A service garage-turned-crash pad for flight attendants has been condemned in East Boston after inspectors found it was missing permits and did not meet safety codes, describing the building as a “death trap.”
The Geneva Street service garage near Boston Logan Airport is now under the control of the City of Boston after inspectors said the property owner did not have authorization to convert the commercial space into housing.
Officials said the owner of the building turned the second floor into four bedrooms with bunkbeds and two bathrooms, meant to house up to 20 people – typically flight attendants.
NBC10 Boston reached out the property owner on Wednesday evening. While he did not want to go on camera, the owner said he rented the second floor of the building to a woman, who he alleges then sublet the space, adding all the extra beds -- without his knowledge.
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Francis Amador lives nearby and never suspected anything was wrong.
“I have lived here for 23 years and I have seen flight attendants come in and out every day,” Amador said. "I have complained to the city because they have a lot of trash there and a lot of rats come out of that place because of that. But I never, never thought that that was illegal and there were many, many people living there.”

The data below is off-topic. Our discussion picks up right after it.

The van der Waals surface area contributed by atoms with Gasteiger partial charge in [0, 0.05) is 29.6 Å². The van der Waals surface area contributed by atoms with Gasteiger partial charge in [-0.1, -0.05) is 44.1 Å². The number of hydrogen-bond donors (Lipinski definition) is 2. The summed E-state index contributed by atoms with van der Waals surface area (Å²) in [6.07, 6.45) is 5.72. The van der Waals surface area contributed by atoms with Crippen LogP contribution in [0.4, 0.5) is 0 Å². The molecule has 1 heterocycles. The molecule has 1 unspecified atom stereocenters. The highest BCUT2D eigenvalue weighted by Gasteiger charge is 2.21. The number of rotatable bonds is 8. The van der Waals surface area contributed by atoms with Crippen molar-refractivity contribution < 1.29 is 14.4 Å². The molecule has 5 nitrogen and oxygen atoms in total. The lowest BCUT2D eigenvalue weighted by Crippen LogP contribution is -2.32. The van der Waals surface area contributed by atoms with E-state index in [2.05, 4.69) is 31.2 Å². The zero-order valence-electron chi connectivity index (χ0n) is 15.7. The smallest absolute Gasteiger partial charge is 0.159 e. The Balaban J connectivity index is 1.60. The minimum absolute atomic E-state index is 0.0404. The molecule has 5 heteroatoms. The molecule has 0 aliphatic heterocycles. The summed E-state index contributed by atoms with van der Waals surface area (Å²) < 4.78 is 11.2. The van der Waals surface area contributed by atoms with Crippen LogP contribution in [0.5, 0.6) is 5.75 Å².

According to city officials, a flight attendant staying in one of the rooms reported a faulty smoke alarm to the fire department. That’s how inspectors realized it was not up to code.
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On Tuesday, city and fire department inspectors found a slew of violations including dangerous health and safety conditions, missing smoke detectors, no second exit, and a damaged fire alarm among others.
Those renting a bed there were reportedly paying $300 a month.
“We don’t believe any of them use this as a home base, but they’re crash pads and they live there, they sleep there, they eat there,” said Boston Inspectional Services Consultant John Meaney. “So it’s residential, it’s illegal and its dangerous.”
Boston ISD said it’s common for airline employees to stay in crash pads in East Boston, but this one was not compliant.
“Either he’ll go on to try to legalize it, or we’re going to have him dismantle it,” Meaney said of the building's owner.
The owner of the property isn’t facing any criminal charges or fines. He said he will be working with the city to get things in order.
Inspectors said this is the first time they’ve encountered this issue in this part of the city, and they encourage residents to call 311 if something doesn’t look right.